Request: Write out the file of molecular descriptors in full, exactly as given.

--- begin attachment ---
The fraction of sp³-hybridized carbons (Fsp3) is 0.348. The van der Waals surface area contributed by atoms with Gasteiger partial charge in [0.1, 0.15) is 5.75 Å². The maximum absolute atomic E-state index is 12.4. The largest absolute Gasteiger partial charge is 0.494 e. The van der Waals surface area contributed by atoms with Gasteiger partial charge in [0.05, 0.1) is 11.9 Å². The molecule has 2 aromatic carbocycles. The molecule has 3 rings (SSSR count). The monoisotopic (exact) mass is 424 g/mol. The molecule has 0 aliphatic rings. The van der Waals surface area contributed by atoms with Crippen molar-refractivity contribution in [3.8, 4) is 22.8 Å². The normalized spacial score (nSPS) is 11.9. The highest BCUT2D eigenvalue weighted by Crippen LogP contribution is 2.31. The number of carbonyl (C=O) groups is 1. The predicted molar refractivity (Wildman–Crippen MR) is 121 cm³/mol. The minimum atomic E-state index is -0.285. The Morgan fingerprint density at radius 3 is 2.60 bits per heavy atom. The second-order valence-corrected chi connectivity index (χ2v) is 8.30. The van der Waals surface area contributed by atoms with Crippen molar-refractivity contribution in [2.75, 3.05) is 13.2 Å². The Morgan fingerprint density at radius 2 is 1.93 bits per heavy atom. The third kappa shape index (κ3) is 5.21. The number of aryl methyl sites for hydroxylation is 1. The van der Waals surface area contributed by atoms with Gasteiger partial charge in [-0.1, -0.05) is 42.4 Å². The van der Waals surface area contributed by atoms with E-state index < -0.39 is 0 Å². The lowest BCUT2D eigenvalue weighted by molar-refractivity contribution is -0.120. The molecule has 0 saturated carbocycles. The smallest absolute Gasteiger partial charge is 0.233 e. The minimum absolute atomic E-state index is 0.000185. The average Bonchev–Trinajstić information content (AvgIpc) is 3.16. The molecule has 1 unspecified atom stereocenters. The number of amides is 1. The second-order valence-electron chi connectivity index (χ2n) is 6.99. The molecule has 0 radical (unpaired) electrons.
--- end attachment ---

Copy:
The fraction of sp³-hybridized carbons (Fsp3) is 0.348. The van der Waals surface area contributed by atoms with Gasteiger partial charge in [0.1, 0.15) is 5.75 Å². The maximum absolute atomic E-state index is 12.4. The largest absolute Gasteiger partial charge is 0.494 e. The van der Waals surface area contributed by atoms with Gasteiger partial charge in [0.05, 0.1) is 11.9 Å². The molecule has 2 aromatic carbocycles. The molecule has 3 rings (SSSR count). The monoisotopic (exact) mass is 424 g/mol. The molecule has 0 aliphatic rings. The van der Waals surface area contributed by atoms with Crippen molar-refractivity contribution in [3.8, 4) is 22.8 Å². The normalized spacial score (nSPS) is 11.9. The highest BCUT2D eigenvalue weighted by Crippen LogP contribution is 2.31. The number of carbonyl (C=O) groups is 1. The predicted molar refractivity (Wildman–Crippen MR) is 121 cm³/mol. The minimum atomic E-state index is -0.285. The Morgan fingerprint density at radius 3 is 2.60 bits per heavy atom. The second-order valence-corrected chi connectivity index (χ2v) is 8.30. The van der Waals surface area contributed by atoms with Crippen molar-refractivity contribution in [2.75, 3.05) is 13.2 Å². The Morgan fingerprint density at radius 2 is 1.93 bits per heavy atom. The third kappa shape index (κ3) is 5.21. The number of aryl methyl sites for hydroxylation is 1. The van der Waals surface area contributed by atoms with Gasteiger partial charge in [-0.1, -0.05) is 42.4 Å². The van der Waals surface area contributed by atoms with E-state index < -0.39 is 0 Å². The lowest BCUT2D eigenvalue weighted by molar-refractivity contribution is -0.120. The molecule has 0 saturated carbocycles. The smallest absolute Gasteiger partial charge is 0.233 e. The minimum absolute atomic E-state index is 0.000185. The average Bonchev–Trinajstić information content (AvgIpc) is 3.16. The molecule has 1 unspecified atom stereocenters. The number of amides is 1. The second-order valence-electron chi connectivity index (χ2n) is 6.99. The molecule has 0 radical (unpaired) electrons.